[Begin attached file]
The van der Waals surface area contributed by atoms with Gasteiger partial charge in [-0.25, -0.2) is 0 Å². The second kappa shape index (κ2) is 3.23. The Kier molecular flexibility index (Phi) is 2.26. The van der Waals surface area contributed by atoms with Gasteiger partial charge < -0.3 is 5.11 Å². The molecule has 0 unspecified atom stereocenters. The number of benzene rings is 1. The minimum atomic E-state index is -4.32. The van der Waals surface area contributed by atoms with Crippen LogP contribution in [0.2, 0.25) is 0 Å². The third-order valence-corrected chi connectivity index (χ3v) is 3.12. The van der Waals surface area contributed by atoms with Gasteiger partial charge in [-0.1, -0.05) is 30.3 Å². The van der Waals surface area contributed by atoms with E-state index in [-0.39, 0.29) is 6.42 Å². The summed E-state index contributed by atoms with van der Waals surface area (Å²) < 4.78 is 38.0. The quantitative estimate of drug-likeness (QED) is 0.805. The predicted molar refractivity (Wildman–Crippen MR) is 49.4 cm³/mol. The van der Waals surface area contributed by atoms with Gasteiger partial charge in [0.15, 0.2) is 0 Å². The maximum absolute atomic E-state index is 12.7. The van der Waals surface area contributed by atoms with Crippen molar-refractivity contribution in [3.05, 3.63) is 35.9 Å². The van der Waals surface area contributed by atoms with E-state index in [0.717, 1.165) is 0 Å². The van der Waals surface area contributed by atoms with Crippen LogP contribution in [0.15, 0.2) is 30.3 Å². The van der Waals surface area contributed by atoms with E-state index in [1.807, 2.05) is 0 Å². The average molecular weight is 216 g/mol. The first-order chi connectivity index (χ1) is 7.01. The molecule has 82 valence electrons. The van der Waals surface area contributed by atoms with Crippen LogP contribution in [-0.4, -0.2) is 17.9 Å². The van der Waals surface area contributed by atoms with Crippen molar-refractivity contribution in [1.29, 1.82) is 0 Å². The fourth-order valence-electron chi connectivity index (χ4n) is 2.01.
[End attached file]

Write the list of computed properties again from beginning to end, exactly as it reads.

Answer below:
The van der Waals surface area contributed by atoms with Gasteiger partial charge in [-0.25, -0.2) is 0 Å². The second kappa shape index (κ2) is 3.23. The Kier molecular flexibility index (Phi) is 2.26. The van der Waals surface area contributed by atoms with Gasteiger partial charge < -0.3 is 5.11 Å². The molecule has 0 unspecified atom stereocenters. The number of benzene rings is 1. The minimum atomic E-state index is -4.32. The van der Waals surface area contributed by atoms with Crippen LogP contribution in [0.2, 0.25) is 0 Å². The third-order valence-corrected chi connectivity index (χ3v) is 3.12. The van der Waals surface area contributed by atoms with Gasteiger partial charge in [-0.1, -0.05) is 30.3 Å². The van der Waals surface area contributed by atoms with E-state index in [-0.39, 0.29) is 6.42 Å². The summed E-state index contributed by atoms with van der Waals surface area (Å²) < 4.78 is 38.0. The quantitative estimate of drug-likeness (QED) is 0.805. The predicted molar refractivity (Wildman–Crippen MR) is 49.4 cm³/mol. The van der Waals surface area contributed by atoms with Gasteiger partial charge in [0.15, 0.2) is 0 Å². The maximum absolute atomic E-state index is 12.7. The van der Waals surface area contributed by atoms with Crippen molar-refractivity contribution in [3.05, 3.63) is 35.9 Å². The van der Waals surface area contributed by atoms with E-state index in [0.717, 1.165) is 0 Å². The van der Waals surface area contributed by atoms with Crippen LogP contribution in [0.15, 0.2) is 30.3 Å². The van der Waals surface area contributed by atoms with E-state index in [1.807, 2.05) is 0 Å². The average molecular weight is 216 g/mol. The first-order chi connectivity index (χ1) is 7.01. The molecule has 82 valence electrons. The van der Waals surface area contributed by atoms with Crippen LogP contribution in [-0.4, -0.2) is 17.9 Å². The van der Waals surface area contributed by atoms with Crippen molar-refractivity contribution in [1.29, 1.82) is 0 Å². The fourth-order valence-electron chi connectivity index (χ4n) is 2.01.